Ocean and Coastal Acidification Thresholds

About the Project

Funded by the NOAA's Ocean Acidification Program and National Centers for Coastal Ocean Science, we will be working with our partners to expand the existing Northeast Coastal Ocean Forecast System (NECOFS) to include the carbonate chemistry that determines coastal acidification. The project team will combine advanced circulation, hydrological, and ecological models. The team will also organize workshops and focus groups to determine information needs, decision scenarios, modeling priorities, and options for delivering actionable information for three specific user groups: (1) water quality managers and monitoring systems, (2) oyster growers, and (3) the wild harvest shellfishing industry. This information will then be made available on the NERACOOS website.

Why We Care

Waters of the northeastern U.S. are among the most vulnerable to ocean and coastal acidification (OCA). OCA threatens the livelihoods of Northeast coastal communities through current and potential impacts on commercially and culturally important species and ecosystems. Successful adaptation and mitigation options to address these impacts—including actions by municipal, state, and federal water quality managers, marine resource managers, coastal zone managers, fishers, and the aquaculture industry—depend strongly on the availability of real-time predictions and short-term forecasts to inform decision-making. Without a way to predict OCA conditions in the dynamic coastal system, industry members, resource managers, and coastal policy makers have little insight into how to plan, respond, and adapt to OCA.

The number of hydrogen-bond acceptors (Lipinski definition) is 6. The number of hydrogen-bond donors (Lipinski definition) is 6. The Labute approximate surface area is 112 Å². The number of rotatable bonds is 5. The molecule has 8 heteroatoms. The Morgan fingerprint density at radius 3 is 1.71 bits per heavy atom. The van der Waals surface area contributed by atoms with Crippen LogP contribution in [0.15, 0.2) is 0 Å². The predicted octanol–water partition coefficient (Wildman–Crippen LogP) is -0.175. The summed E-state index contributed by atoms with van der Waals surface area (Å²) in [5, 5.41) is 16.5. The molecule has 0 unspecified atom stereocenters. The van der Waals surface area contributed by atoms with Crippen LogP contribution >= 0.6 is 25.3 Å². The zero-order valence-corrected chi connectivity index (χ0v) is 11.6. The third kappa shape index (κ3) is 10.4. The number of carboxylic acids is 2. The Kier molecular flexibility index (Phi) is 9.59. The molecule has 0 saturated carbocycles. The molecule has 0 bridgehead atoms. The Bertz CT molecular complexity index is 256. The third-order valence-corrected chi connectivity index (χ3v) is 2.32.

Benefits of our Work

With carbonate chemistry added to NECOFS, it will be possible to predict acidification conditions through short-term forecasts and longer term predictions of climate effects. An ability to project acidification conditions throughout the region will allow managers to develop plans for coastal water quality and marine resources. The project includes an advisory council with representation from the Northeast Coastal Acidification Network, EPA Region 1, NOAA Fisheries/Northeast Fisheries Science Center, Maine Center for Coastal Fisheries, Maine Bureau of Water Quality, New Hampshire Department of Environmental Services, Massachusetts Lobstermen’s Association, Island Creek Oysters (MA), Fishers Island Oyster Farm, Inc. (NY), and Island Institute (ME).

Project Partners:

University of New Hampshire (Salisbury, J. & Brewer, J.), University of Massachusetts Dartmouth (Changsheng, C. & Beardsley, R. (WHOI)), University of Maine Orono (Strong, A. (now Hamilton College) & Gassett, P.), Northeast Regional Ocean Council (LeBlanc, J.), the Gulf of Maine Research Institute (Young Morse, R.), Wells National Estuarine Research Reserve (Goldstein, J.), Mook Sea Farm (White, M.), and New Hampshire Sea Grant (Chapman, E.).

Effort Funded By: